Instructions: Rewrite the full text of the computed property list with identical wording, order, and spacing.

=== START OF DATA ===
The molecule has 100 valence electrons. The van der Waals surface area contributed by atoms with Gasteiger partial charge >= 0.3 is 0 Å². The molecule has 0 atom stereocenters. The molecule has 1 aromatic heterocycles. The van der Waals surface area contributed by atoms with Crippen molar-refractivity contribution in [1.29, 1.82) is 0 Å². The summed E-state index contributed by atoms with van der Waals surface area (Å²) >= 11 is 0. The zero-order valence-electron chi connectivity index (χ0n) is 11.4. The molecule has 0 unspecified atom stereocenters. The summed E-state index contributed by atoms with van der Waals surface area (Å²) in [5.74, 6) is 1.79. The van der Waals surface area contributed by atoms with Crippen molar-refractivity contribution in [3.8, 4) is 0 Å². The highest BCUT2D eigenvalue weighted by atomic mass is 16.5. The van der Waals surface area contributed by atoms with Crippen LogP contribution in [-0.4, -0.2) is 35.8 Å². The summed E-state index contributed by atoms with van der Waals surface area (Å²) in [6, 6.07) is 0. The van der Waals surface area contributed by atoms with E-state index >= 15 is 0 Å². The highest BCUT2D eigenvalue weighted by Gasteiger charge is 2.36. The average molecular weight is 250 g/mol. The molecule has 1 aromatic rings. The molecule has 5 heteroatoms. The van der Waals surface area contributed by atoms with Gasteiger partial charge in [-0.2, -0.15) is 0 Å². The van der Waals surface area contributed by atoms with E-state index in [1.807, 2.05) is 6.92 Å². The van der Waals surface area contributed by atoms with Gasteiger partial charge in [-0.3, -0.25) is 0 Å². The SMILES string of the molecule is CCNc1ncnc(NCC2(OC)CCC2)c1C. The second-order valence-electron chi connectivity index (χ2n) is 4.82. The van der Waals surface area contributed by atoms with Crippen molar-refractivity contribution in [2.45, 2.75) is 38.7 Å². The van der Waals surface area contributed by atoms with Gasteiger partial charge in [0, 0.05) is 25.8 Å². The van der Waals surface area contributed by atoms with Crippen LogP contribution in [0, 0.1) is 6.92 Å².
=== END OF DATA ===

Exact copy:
The molecule has 100 valence electrons. The van der Waals surface area contributed by atoms with Gasteiger partial charge >= 0.3 is 0 Å². The molecule has 0 atom stereocenters. The molecule has 1 aromatic heterocycles. The van der Waals surface area contributed by atoms with Crippen molar-refractivity contribution in [1.29, 1.82) is 0 Å². The summed E-state index contributed by atoms with van der Waals surface area (Å²) >= 11 is 0. The zero-order valence-electron chi connectivity index (χ0n) is 11.4. The molecule has 0 unspecified atom stereocenters. The summed E-state index contributed by atoms with van der Waals surface area (Å²) in [5.74, 6) is 1.79. The van der Waals surface area contributed by atoms with Crippen molar-refractivity contribution in [3.8, 4) is 0 Å². The highest BCUT2D eigenvalue weighted by atomic mass is 16.5. The van der Waals surface area contributed by atoms with Crippen LogP contribution in [-0.4, -0.2) is 35.8 Å². The summed E-state index contributed by atoms with van der Waals surface area (Å²) in [6, 6.07) is 0. The van der Waals surface area contributed by atoms with E-state index >= 15 is 0 Å². The highest BCUT2D eigenvalue weighted by Gasteiger charge is 2.36. The average molecular weight is 250 g/mol. The molecule has 1 aromatic rings. The molecule has 5 heteroatoms. The van der Waals surface area contributed by atoms with Gasteiger partial charge in [-0.2, -0.15) is 0 Å². The van der Waals surface area contributed by atoms with E-state index in [1.807, 2.05) is 6.92 Å². The van der Waals surface area contributed by atoms with Gasteiger partial charge in [-0.3, -0.25) is 0 Å². The SMILES string of the molecule is CCNc1ncnc(NCC2(OC)CCC2)c1C. The second-order valence-electron chi connectivity index (χ2n) is 4.82. The van der Waals surface area contributed by atoms with Crippen molar-refractivity contribution in [2.45, 2.75) is 38.7 Å². The van der Waals surface area contributed by atoms with Gasteiger partial charge in [0, 0.05) is 25.8 Å². The van der Waals surface area contributed by atoms with Crippen LogP contribution in [0, 0.1) is 6.92 Å².